ISFJs are introverted, sensing, feeling and judging. Dedicated and protective, ISFJs are committed to helping loved ones and offering support to as many people as they can, as often as they can. Though logical, ISFJs have an imagination typically reserved for intuitive types. Overextending themselves can be a problem for ISFJs, and when this does happen, they’ll often repress it and become stressed or passive-aggressive. ISFJs are also incredibly and stubbornly resistant to change. 

ESTJ

ESTJs are extroverted, sensing, feeling and judging. It’s easy to rely on an ESTJ, as they’re notoriously stable and dependable people. Their organizational skills and love for order is helpful, and their patience gives them an edge over many other thinkers. But, they can be judgy and rigid, and oftentimes have trouble relaxing or being their true selves without worrying about how others perceive them. An ESTJ might be more worried about looking smart than embracing their natural intelligence. 

ESFJ

ESFJs are extroverted, sensing, feeling and judging. The helpers of the MBTI, ESFJs are always willing to lend an ear or a hand to solve problems. More practical than many feelers, ESFJs are excellent planners and doers with even better people skills and vast amounts of warmth and sensitivity. But, they can also be inflexible, over-concerned about other people’s perceptions of them and incredibly needy and vulnerable to criticism. Negativity, from themselves or elsewhere, can lead to a complete shutdown. 

ISTP

ISTPs are introverted, sensing, thinking and perceiving. Energetic and willing to help, an ISTP's inclination to solve problems correctly and quickly makes them another type you’d want to help you in the event of a disaster. But while many other helpers stay within boundaries, ISTPs actively decide they want to break them. They’re easily bored and prone to risky behavior. They’re also incredibly reserved and don’t always do the best with the emotional aspect of things.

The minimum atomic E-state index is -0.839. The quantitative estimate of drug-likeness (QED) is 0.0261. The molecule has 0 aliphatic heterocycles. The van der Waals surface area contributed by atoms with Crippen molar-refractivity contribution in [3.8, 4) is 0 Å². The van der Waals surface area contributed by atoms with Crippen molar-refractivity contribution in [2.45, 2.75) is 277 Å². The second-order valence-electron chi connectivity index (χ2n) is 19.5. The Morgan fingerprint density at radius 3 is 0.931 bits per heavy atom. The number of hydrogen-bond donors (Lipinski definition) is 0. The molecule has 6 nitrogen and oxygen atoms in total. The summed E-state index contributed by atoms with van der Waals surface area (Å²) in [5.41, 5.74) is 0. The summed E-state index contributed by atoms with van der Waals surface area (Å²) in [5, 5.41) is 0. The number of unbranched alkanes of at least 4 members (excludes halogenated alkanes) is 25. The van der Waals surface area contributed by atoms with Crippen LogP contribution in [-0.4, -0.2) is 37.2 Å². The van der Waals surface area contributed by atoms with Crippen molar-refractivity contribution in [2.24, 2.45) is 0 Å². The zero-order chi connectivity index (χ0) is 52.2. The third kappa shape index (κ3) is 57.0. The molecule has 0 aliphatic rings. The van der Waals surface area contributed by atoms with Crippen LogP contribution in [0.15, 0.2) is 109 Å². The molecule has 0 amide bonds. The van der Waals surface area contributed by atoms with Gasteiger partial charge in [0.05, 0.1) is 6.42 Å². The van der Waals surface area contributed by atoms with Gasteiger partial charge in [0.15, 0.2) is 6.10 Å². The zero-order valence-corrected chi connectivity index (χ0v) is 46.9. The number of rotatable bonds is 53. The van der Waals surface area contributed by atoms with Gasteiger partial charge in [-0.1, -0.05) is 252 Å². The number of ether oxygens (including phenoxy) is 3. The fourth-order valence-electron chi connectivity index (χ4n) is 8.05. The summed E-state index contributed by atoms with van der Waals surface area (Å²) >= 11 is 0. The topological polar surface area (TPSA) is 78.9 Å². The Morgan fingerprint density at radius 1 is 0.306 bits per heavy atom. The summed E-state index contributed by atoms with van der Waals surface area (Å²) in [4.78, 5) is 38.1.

ISFP

ISFPs are introverted, sensing, feeling and perceiving. Charming and passionate, an ISFP makes for an excellent friend and companion. ISFPs are warm and creative, but can be easily stressed out and prone to being a little too competitive, and a little too hard on themselves when they lose. Rocky self-esteem aside, ISFPs often are artistically talented or otherwise skilled creatively. 

ESTP

ESTPs are extroverted, sensing, thinking and perceiving. While an ESTP will always be direct with you and tell you what they think, they have a tendency to be insensitive and struggle to focus on the bigger picture, often honing in too much on details they think need fixing. Paying attention and rule-following also aren’t really skills of the ESTP, but their original thought process and ability to make astute observations help them. 

ESFP

ESFPs are extroverted, sensing, feeling and perceiving. ESFPs are bold, original and sometimes attention-seeking. They love being around other people and despise conflict. But, ESFPs are also easily bored and can’t focus or plan on much of anything. Despite this, they’re fun-loving and true showmen, making them always entertaining and fun to be around even when practicality fails — though ESFPs aren’t dreamers, they’re doers, which takes some measure of this. 

Knowing your personality type isn't only a fun way to connect with others, but it's also a great way to gain real insights into your strengths and weaknesses. So, if you haven't already taken the test, be sure to do so!